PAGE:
Our household has relied upon an Electrolux Ergorapido for a couple years now, and we've always liked the convenience a 2-in-1 vac provides for easy pet fur and kitty litter cleanup duty. Electrolux recently gave us a walk-thru of their updated stick vac line, which improves on what we already know and use, with models equipped with beefier 12-volt power, cyclonic filtration, LED lighting and even a 18 volt lithium ion battery model that gave us a serious case of vacuum update envy.
The $99 Unirapido is basically an updated 12 volt version of the Ergorapido that was once only available in the European market; offering cyclonic filtration and an extra large one-liter dust cup capacity, it's the heir apparent to the foundation of Electrolux's stick vac lineup. Like the rest of the European design line from Electrolux, the orange and gray design is extremely handsome compared to the typical domestic counterpart, though we wish a little less branding was applied across the front. Again on the plus side, the inclusion of a charging and running indicator light warns users when their 18 minutes of run time is nearing end and it's time to charge back up. We do hope you do not normally need to be vacuuming more than 18 minutes at a time, but if you do, you'll be kept in the loop by the indicator light.
The other two stick models shown were the $129 Ergorapido Ultra+, a 2-in-1 cleaner with a removable hand vac with brushes, 12-volt power and a LED headlight, and its even more powerful brethren, the $199 Ergorapido ION, which comes armed with a quick-charge 18-volt lithium ion battery. We noted almost all the major vacuum manufacturers were showcasing lithium ion battery models for their quick charge capabilities, increased power and usually offered with interchangeable use, but the Electrolux line retains the US crown for best industrial design in our book.
Over in Electrolux's canister vacuum section was the lightweight $399 UltraActive unit, with cyclonic filtration, DeepClean powerhead attachment, and LED headlight (another notable trend amongst many of the vacuums we saw during the show). For those who hate the noise associated with vacuuming, the $499 HEPA filtration UltraSilencer DeepClean operates at a hushed 68 decibels, making it a good choice for those of us who like to clean during the early morning or late at night. The operating sound in silenced mode was akin to that of a small fan on low setting and at lower pitch than a typical vacuum engine (offensive higher notes have been hushed without any real noticeable cleaning action loss).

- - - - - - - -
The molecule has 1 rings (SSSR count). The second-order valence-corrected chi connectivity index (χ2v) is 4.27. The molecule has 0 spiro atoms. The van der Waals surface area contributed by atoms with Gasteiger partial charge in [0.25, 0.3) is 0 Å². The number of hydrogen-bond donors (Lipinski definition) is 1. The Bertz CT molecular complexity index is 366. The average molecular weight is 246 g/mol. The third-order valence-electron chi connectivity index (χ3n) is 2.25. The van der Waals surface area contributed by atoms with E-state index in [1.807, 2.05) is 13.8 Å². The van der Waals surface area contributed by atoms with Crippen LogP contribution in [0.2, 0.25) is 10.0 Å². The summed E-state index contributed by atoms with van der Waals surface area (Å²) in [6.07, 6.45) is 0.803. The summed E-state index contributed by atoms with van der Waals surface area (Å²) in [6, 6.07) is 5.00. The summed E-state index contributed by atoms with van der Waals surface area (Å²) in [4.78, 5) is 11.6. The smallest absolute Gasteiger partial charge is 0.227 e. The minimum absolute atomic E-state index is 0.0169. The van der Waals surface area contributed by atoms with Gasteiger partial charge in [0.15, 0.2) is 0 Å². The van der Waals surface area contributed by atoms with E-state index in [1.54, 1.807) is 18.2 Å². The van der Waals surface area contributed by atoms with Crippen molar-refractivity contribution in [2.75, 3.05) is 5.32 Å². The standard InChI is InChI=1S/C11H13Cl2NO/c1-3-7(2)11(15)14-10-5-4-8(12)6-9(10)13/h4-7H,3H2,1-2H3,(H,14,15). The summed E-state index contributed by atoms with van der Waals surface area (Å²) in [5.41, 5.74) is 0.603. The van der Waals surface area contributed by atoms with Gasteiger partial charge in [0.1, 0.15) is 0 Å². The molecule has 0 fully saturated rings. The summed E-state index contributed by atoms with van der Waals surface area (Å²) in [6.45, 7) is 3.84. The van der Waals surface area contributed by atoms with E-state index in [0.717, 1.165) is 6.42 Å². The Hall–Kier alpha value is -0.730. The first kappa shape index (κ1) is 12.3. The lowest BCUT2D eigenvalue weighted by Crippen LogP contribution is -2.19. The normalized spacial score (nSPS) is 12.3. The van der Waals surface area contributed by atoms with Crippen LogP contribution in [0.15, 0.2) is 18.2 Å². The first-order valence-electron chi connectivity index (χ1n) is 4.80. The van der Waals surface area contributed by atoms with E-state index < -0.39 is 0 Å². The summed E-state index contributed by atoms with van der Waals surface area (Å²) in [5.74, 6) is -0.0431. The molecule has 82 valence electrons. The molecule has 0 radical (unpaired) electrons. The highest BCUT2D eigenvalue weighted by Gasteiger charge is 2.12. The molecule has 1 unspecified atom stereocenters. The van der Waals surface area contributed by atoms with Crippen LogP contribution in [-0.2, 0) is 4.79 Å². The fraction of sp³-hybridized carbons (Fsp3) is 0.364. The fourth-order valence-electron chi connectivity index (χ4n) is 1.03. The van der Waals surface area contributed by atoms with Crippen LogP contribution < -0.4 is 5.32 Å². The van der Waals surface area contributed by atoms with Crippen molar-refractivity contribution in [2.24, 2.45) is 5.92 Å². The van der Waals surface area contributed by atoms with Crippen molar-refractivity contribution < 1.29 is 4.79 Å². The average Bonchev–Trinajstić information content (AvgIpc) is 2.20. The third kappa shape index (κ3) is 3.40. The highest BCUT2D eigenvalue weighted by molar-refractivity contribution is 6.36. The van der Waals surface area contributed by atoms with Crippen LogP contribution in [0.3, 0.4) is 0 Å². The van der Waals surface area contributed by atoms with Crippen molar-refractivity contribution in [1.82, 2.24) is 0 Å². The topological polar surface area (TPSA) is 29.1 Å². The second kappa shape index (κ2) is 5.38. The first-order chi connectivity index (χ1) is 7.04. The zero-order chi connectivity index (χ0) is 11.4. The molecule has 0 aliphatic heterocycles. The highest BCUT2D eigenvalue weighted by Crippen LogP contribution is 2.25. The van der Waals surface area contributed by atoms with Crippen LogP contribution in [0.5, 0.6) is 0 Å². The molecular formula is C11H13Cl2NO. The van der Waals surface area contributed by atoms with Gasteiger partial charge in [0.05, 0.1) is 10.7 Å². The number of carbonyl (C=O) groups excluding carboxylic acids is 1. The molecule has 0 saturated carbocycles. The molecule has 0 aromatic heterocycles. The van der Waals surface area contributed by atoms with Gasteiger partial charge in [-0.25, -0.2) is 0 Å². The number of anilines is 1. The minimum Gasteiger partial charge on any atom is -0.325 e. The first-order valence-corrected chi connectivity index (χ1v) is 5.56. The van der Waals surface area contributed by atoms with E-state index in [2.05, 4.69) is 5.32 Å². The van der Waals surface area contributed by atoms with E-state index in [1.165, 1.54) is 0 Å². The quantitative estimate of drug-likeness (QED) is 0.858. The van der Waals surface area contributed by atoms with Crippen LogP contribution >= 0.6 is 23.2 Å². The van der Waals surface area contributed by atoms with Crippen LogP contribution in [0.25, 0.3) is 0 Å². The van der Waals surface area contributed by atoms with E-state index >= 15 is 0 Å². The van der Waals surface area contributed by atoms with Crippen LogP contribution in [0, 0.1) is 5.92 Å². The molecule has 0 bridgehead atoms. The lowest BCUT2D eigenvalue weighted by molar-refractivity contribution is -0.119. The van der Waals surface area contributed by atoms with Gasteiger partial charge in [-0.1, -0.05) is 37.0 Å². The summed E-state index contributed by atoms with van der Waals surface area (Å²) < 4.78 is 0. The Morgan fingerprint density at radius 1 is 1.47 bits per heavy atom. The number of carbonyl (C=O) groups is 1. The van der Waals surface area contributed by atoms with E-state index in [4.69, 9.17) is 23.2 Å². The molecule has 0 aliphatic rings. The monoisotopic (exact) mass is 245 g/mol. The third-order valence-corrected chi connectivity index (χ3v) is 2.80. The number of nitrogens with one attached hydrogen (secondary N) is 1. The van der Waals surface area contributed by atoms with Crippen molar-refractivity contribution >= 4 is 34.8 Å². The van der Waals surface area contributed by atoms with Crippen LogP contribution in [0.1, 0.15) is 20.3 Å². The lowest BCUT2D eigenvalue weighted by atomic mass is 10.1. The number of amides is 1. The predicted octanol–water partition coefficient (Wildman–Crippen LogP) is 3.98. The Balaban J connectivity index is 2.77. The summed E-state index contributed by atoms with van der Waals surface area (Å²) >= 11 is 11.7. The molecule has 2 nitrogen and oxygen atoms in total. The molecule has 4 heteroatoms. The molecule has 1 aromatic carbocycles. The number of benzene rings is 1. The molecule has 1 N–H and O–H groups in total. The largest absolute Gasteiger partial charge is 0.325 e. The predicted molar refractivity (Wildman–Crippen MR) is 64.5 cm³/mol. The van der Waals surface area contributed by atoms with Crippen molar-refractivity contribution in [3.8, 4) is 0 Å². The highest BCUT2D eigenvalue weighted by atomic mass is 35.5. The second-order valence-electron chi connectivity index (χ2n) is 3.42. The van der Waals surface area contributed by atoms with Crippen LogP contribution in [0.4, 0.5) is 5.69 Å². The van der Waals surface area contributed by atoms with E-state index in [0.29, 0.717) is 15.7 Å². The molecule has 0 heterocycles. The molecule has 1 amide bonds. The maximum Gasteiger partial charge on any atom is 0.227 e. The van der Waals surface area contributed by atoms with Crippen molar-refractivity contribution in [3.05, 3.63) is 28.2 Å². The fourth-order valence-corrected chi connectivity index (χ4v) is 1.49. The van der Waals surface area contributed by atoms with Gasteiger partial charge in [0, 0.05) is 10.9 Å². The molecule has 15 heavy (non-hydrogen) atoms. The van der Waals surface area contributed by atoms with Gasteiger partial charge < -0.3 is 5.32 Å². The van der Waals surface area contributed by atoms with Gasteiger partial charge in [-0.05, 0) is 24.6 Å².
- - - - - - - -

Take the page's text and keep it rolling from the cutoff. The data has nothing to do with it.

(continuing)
If an upright is more to your fancy, Electrolux is offering the Versatility, a 12 amp bagless model with a removable wand and hose that reaches an expansive 14-feet. The HEPA filtration has been designed to eliminate odors and captures 99.97% of pet dander, dust mites, pollen and mold. The Versatility lives up to it's name with a surprise quick draw feature, the Quick-Release Wand; the vac's handle slides out into a hand vacuum for upholstery and stairs. It's certainly one of the most eye pleasing uprights in the market, with soft rounded edges and matte finishes that give the Versatility a quality appearance (we've owned a few uprights, and we prefer vacs with softer edges, since you're bound to hit a few walls/corners while cleaning). We only wish this was also offered in a HEPA bag model, since even the best bagless models aren't recommended for allergy sufferers, since they release minute particles upon emptying no matter how well designed the cup container is.
Speaking of pollutants in the air, Electrolux also previewed a future air purification system made from recycled materials and utilizes lower power consumption, shown alongside the now available Ergospace Green canister vacuum. The sample model shown was basically an Electrolux Oxygen 3 air cleaner, but manufactured with the specifications of their Green line. Hopefully one day there won't be any difference between a regular line and an eco-manufactured product (or a premium placed ontop), but we're happy to see home appliance manufacturers finally steering toward incorporation of recycled materials and simpler designs.